83 Notes

obitoftheday:

Obit of the Day: Co-Creator Batman TV Series

The dark, brooding Batman that has dominated the comic book pages and movie screens of late was nowhere to be found on January 12, 1966 when the half-hour television series premiered.

Lorenzo Semple and William Napier, who brought the production to ABC, felt that the story of a millionaire who dressed as a bat to fight crime was campy not dark. So the new show was filled with cariactures of villains, an overserious hero, and fight scenes punctuated with screen-covering interjections like “Pow!”, “Krunch!” and “Klonk!” 

Mr. Semple wrote the show’s first four episodes as well as ten others during the production’s three seasons. At its peak, Batman was a top ten show televised twice a week (Wednesdays and Thursdays at 7:30 p.m.) with the first episode ending in a cliffhanger resolved in the second. In the third season, the show returned to a more traditional schedule of once per week. 

The show popularity and critical acclaim (it earned an Emmy nomination for Best Comedy) also helped it cast some of Hollywood’s biggest stars, notably as the show’s villains. Besides the original four - Caesar Romero (The Joker), Frank Gorshin (The Riddler), Burgess Meredith (The Penguin) and Jule Newmar* (Catwoman) - some familiar names tried to stop the Caped Crusader and the Boy Wonder on a weekly basis, including Vincent Price (Egghead), Cliff Robertson (Shame), Shelley Winters (Ma Parker), Ethel Merman (Lola Lasagna), and Milton Berle (Louie the Lilac).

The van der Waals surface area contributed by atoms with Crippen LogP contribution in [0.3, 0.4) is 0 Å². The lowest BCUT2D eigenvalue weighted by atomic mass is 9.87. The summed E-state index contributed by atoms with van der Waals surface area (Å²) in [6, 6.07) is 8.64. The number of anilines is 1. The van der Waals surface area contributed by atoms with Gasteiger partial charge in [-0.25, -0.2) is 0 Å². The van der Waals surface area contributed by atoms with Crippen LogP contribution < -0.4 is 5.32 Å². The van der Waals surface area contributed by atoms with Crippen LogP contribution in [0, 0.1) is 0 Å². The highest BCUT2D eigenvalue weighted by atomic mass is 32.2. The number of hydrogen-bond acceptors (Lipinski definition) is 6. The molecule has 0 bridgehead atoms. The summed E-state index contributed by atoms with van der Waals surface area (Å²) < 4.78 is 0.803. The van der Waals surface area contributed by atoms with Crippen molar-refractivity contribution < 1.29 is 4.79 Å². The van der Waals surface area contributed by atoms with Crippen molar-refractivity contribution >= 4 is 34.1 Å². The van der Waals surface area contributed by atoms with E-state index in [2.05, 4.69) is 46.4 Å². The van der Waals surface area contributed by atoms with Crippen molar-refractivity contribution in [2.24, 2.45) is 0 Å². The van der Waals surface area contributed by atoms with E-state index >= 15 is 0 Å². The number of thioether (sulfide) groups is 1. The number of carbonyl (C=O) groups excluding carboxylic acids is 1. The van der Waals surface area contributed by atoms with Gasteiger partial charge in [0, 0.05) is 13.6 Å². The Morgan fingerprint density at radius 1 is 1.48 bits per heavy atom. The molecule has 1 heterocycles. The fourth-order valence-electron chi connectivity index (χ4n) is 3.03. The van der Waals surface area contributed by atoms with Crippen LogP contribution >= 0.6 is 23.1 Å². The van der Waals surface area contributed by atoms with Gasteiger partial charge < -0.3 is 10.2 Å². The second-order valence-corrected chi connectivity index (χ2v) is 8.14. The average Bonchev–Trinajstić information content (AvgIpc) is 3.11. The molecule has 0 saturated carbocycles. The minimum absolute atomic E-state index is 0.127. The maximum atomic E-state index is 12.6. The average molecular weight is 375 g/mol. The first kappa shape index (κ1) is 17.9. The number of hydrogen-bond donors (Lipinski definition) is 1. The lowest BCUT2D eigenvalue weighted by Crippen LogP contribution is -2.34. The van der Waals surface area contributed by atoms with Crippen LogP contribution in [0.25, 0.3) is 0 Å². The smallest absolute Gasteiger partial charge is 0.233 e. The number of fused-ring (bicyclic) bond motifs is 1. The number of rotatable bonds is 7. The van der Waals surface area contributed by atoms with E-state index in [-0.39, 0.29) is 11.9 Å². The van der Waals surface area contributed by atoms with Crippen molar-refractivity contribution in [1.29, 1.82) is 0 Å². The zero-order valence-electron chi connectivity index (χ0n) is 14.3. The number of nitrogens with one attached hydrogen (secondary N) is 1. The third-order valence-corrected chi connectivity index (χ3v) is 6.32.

Only six months after it’s television premiere, Batman: The Movie opened in theaters with a screenplay written by Mr. Semple. But it was too much of a good thing. After two seasons finishing in the top ten of the Nielsen ratings, the show’s popularity dropped off considerably in 1968 and the show’s final episode aired in March of that year.

Although Mr. Semple called Batman “the best thing I ever wrote” he was an accomplished screenwriter. He wrote screenplays for fifteen films including Papillon (1973), Three Days of the Condor (1975), King Kong (1976), and Flash Gordon (1980). 

Lorenzo Semple, who also earned a Croix de Guerre fighting for the French in Libya early in World War II and then a Bronze Star fighting for the U.S., died on March 28, 2014 at the age of 91.

Sources: NY Times, IMDB.com, and Wikipedia

(Opening credits from Batman television series is copyright of ABC and courtesy of kallemalle912 on YouTube.com)

* Eartha Kitt replaced Ms. Newmar in the final season as Catwoman and Lee Meriweather played the feline villain in Batman: The Movie.

Another Batman Day entry…

Don’t forget that lots of comic shops are doing promotions for the 75th anniversary of Batman’s first appearance in DC Comics, including a free Batman comic, Batman masks, and other cool giveaways.

134 Notes

obitoftheday:

Obit of the Day: Creator of Robin and The Joker
Jerry Robinson was only a seventeen-year old kid when he was brought in letter and ink the brand-new “Batman” comic books created by Bob Kane and Bill Finger. Robinson, a native of New Jersey, contributed more than a steady hand, though.
In 1940, Kane and Finger decided to give Batman a sidekick. Robinson offered up the idea of “Robin.” But the idea was not just because of the connection with small flying things. Robinson had grown up as a fan of Robin Hood and paid homage to his hero in this small way. (Note the medieval feel of the lettering that introduces Robin, above.)
Then things get a little more interesting. After starting a series devoted solely to Batman - he originally appeared in Detective Comics - there was decision to create a new villain. According to one story, Robinson presented the idea of “The Joker” based on the image from a playing card he had. While drawing a draft, Bill Finger walked up and thought that Robinson’s character looked a lot like Conrad Veidt in The Man Who Laughs. He brought some stills for Robinson to look at and the Joker’s distinctly creepy grin made history.